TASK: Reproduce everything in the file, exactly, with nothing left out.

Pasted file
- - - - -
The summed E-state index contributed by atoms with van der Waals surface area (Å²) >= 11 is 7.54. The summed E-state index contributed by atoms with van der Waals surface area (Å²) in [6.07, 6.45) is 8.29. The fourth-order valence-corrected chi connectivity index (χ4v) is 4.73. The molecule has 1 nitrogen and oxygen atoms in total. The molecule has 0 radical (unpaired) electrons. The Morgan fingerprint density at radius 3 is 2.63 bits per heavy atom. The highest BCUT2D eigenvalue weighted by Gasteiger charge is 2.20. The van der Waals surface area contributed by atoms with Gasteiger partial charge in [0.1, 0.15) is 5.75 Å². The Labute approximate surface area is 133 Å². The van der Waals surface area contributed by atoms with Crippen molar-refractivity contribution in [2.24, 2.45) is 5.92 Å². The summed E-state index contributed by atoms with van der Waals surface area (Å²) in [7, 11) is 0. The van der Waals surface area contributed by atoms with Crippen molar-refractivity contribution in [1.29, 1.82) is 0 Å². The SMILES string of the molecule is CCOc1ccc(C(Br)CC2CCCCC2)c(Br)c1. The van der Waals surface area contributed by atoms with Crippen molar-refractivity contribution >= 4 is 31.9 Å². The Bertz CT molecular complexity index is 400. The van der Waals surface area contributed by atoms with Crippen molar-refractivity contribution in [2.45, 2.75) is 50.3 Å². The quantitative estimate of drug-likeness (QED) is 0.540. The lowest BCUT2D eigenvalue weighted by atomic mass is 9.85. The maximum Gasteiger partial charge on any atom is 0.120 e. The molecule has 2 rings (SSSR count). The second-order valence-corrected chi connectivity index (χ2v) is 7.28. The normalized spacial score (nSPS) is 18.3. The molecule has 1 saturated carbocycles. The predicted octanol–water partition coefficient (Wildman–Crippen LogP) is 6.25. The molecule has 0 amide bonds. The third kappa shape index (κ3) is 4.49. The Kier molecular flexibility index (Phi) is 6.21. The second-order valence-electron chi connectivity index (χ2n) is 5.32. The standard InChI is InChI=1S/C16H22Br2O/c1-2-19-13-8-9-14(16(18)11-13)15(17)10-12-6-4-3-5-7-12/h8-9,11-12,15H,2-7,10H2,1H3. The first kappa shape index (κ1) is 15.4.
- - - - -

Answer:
The summed E-state index contributed by atoms with van der Waals surface area (Å²) >= 11 is 7.54. The summed E-state index contributed by atoms with van der Waals surface area (Å²) in [6.07, 6.45) is 8.29. The fourth-order valence-corrected chi connectivity index (χ4v) is 4.73. The molecule has 1 nitrogen and oxygen atoms in total. The molecule has 0 radical (unpaired) electrons. The Morgan fingerprint density at radius 3 is 2.63 bits per heavy atom. The highest BCUT2D eigenvalue weighted by Gasteiger charge is 2.20. The van der Waals surface area contributed by atoms with Gasteiger partial charge in [0.1, 0.15) is 5.75 Å². The Labute approximate surface area is 133 Å². The van der Waals surface area contributed by atoms with Crippen molar-refractivity contribution in [2.24, 2.45) is 5.92 Å². The summed E-state index contributed by atoms with van der Waals surface area (Å²) in [7, 11) is 0. The van der Waals surface area contributed by atoms with Crippen molar-refractivity contribution in [1.29, 1.82) is 0 Å². The SMILES string of the molecule is CCOc1ccc(C(Br)CC2CCCCC2)c(Br)c1. The van der Waals surface area contributed by atoms with Crippen molar-refractivity contribution >= 4 is 31.9 Å². The Bertz CT molecular complexity index is 400. The van der Waals surface area contributed by atoms with Crippen molar-refractivity contribution in [2.45, 2.75) is 50.3 Å². The quantitative estimate of drug-likeness (QED) is 0.540. The lowest BCUT2D eigenvalue weighted by atomic mass is 9.85. The maximum Gasteiger partial charge on any atom is 0.120 e. The molecule has 2 rings (SSSR count). The second-order valence-corrected chi connectivity index (χ2v) is 7.28. The normalized spacial score (nSPS) is 18.3. The molecule has 1 saturated carbocycles. The predicted octanol–water partition coefficient (Wildman–Crippen LogP) is 6.25. The molecule has 0 amide bonds. The third kappa shape index (κ3) is 4.49. The Kier molecular flexibility index (Phi) is 6.21. The second-order valence-electron chi connectivity index (χ2n) is 5.32. The standard InChI is InChI=1S/C16H22Br2O/c1-2-19-13-8-9-14(16(18)11-13)15(17)10-12-6-4-3-5-7-12/h8-9,11-12,15H,2-7,10H2,1H3. The first kappa shape index (κ1) is 15.4.